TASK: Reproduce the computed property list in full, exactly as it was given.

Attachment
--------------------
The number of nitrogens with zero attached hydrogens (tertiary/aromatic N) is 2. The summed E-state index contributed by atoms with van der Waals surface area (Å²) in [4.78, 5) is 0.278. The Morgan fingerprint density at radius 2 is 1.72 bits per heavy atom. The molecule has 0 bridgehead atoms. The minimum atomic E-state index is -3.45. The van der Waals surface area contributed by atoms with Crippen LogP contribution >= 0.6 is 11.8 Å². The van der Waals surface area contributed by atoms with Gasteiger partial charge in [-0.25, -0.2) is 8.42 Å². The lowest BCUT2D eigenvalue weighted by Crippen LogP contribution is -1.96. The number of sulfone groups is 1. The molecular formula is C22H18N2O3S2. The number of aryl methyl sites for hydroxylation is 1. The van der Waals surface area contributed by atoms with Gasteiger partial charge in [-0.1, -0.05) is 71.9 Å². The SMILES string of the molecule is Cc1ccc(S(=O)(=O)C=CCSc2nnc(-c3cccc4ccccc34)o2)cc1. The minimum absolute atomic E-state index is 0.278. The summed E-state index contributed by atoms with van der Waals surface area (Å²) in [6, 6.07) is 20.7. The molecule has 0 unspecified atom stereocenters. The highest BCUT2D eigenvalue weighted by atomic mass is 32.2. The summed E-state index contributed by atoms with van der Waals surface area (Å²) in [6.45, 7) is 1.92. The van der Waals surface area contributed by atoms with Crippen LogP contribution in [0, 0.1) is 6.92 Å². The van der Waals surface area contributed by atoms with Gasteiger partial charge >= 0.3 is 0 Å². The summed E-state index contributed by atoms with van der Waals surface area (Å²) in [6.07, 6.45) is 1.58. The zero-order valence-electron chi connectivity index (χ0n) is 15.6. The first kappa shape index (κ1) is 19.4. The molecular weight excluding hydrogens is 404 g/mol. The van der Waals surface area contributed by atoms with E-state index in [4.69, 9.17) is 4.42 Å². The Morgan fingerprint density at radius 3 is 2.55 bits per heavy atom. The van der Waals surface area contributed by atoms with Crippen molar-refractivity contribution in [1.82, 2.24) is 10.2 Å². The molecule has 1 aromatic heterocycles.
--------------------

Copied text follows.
The number of nitrogens with zero attached hydrogens (tertiary/aromatic N) is 2. The summed E-state index contributed by atoms with van der Waals surface area (Å²) in [4.78, 5) is 0.278. The Morgan fingerprint density at radius 2 is 1.72 bits per heavy atom. The molecule has 0 bridgehead atoms. The minimum atomic E-state index is -3.45. The van der Waals surface area contributed by atoms with Crippen LogP contribution >= 0.6 is 11.8 Å². The van der Waals surface area contributed by atoms with Gasteiger partial charge in [-0.25, -0.2) is 8.42 Å². The lowest BCUT2D eigenvalue weighted by Crippen LogP contribution is -1.96. The number of sulfone groups is 1. The molecular formula is C22H18N2O3S2. The number of aryl methyl sites for hydroxylation is 1. The van der Waals surface area contributed by atoms with Gasteiger partial charge in [-0.1, -0.05) is 71.9 Å². The SMILES string of the molecule is Cc1ccc(S(=O)(=O)C=CCSc2nnc(-c3cccc4ccccc34)o2)cc1. The minimum absolute atomic E-state index is 0.278. The summed E-state index contributed by atoms with van der Waals surface area (Å²) in [6, 6.07) is 20.7. The molecule has 0 unspecified atom stereocenters. The highest BCUT2D eigenvalue weighted by atomic mass is 32.2. The summed E-state index contributed by atoms with van der Waals surface area (Å²) in [6.45, 7) is 1.92. The van der Waals surface area contributed by atoms with Crippen LogP contribution in [0, 0.1) is 6.92 Å². The van der Waals surface area contributed by atoms with Gasteiger partial charge >= 0.3 is 0 Å². The summed E-state index contributed by atoms with van der Waals surface area (Å²) in [6.07, 6.45) is 1.58. The zero-order valence-electron chi connectivity index (χ0n) is 15.6. The first kappa shape index (κ1) is 19.4. The molecular weight excluding hydrogens is 404 g/mol. The van der Waals surface area contributed by atoms with E-state index in [4.69, 9.17) is 4.42 Å². The Morgan fingerprint density at radius 3 is 2.55 bits per heavy atom. The van der Waals surface area contributed by atoms with Crippen molar-refractivity contribution in [1.82, 2.24) is 10.2 Å². The molecule has 1 aromatic heterocycles.